What a guy: Rep. Cedric Richmond (D-La.), arguing on behalf of proposals that would enrich his oil-slicked state by directing the federal government to hand over more royalty money from offshore drilling, said Louisiana deserves the cash because it bears the brunt of the risks from oil production. "So that's a sacrifice that we make for people [in places like] California to be able to turn on their lights," he said during a House debate.
Thanks, congressman, but really, you needn't trouble yourself. California gets 0.01% of its electricity from oil, so if you don't want Louisiana to be the scene of the next BP-style oil spill disaster, you don't have to keep drilling on our account.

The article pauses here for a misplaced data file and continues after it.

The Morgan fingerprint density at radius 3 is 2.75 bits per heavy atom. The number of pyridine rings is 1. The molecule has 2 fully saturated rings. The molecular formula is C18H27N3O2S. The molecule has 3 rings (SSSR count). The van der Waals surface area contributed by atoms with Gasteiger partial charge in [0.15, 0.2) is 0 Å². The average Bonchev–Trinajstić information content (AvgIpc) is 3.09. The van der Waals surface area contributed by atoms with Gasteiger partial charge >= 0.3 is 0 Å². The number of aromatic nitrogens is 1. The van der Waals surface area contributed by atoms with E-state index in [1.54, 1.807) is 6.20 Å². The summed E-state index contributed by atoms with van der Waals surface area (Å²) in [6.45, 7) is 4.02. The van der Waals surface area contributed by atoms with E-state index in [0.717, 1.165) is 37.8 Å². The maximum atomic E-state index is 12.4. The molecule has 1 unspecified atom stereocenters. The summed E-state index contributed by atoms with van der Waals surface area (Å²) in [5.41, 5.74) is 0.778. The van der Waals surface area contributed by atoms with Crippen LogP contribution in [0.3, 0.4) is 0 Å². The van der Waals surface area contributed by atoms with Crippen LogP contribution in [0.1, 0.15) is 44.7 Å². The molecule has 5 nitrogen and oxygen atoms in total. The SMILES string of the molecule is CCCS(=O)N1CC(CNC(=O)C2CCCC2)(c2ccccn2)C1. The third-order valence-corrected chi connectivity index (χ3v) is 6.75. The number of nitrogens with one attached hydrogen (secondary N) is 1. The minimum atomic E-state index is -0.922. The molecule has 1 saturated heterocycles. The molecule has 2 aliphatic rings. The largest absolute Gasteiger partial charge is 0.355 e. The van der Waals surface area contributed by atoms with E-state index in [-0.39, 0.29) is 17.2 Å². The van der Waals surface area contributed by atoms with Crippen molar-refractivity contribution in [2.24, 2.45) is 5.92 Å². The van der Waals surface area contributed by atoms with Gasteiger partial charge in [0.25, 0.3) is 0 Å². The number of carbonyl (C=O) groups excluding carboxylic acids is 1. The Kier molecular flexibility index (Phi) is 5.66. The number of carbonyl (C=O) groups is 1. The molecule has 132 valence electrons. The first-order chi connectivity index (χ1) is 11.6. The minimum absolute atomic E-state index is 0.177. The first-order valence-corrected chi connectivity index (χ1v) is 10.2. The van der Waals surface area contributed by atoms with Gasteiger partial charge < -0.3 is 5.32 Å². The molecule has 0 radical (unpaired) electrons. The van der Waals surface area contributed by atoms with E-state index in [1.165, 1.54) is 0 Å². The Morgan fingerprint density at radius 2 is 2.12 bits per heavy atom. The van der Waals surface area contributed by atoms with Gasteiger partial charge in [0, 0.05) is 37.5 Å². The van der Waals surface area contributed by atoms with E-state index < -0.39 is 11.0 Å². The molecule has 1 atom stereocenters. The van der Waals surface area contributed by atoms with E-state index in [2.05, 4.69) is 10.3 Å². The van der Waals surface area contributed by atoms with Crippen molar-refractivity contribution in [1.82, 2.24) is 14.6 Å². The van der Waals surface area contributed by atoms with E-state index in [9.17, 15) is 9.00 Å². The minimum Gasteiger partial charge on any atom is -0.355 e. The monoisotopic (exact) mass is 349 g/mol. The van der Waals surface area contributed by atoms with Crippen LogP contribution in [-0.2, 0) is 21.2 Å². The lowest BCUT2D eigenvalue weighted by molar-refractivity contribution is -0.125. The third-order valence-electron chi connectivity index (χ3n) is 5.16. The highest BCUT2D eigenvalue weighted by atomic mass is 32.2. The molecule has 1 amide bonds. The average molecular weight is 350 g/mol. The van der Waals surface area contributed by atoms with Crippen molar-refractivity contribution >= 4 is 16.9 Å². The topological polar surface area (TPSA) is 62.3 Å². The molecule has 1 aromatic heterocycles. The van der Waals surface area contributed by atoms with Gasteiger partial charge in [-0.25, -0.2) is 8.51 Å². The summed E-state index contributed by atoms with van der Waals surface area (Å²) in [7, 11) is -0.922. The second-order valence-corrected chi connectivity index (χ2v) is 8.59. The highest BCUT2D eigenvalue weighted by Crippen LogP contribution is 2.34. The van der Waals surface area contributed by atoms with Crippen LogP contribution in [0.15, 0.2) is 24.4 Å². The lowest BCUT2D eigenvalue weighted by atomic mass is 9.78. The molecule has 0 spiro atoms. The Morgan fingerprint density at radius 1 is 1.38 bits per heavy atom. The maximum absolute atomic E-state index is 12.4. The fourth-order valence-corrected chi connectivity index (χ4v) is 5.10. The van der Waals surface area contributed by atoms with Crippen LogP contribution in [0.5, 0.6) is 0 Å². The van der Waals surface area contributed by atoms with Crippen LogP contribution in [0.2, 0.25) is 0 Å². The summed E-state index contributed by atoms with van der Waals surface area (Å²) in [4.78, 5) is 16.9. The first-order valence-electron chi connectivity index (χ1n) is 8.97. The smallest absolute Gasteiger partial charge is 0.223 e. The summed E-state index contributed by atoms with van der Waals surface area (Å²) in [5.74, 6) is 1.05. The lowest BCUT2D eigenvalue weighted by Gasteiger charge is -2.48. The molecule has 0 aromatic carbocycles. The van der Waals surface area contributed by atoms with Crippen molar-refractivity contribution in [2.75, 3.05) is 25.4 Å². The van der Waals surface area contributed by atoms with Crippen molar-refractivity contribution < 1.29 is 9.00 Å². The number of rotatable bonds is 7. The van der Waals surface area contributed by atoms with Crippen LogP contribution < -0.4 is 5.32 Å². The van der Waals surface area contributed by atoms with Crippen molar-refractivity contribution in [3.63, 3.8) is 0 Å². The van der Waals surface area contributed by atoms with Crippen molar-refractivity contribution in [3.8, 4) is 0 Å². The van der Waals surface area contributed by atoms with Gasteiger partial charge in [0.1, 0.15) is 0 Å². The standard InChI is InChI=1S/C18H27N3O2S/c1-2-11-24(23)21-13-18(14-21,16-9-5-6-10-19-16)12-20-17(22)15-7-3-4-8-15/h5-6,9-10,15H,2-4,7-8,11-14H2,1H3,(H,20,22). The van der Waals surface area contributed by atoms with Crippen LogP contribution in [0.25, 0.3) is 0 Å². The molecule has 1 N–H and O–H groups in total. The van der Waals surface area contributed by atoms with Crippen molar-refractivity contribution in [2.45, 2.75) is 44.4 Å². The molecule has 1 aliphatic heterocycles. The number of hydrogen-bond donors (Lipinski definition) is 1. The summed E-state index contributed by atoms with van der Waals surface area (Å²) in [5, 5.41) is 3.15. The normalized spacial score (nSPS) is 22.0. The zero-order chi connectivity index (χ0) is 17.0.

Gulf Coast leaders have been pushing for years to win a revenue-sharing deal in which states would collect 37.5% of the federal royalties derived from drilling off their coasts. They scored a partial victory in 2006 when four gulf states, including Louisiana, were awarded just such a deal. But Louisiana Democratic Sen. Mary L. Landrieu, among others, still isn't happy; last week, during President Obama's visit to her state to assess the damage from Hurricane Isaac, she urged him to extend the arrangement to all coastal states. Landrieu would also like to cut some of the strings tied to the money by Congress: She wants to eliminate a $500-million collective cap that was placed on the four states, and to collect the money sooner than the current start date of 2017.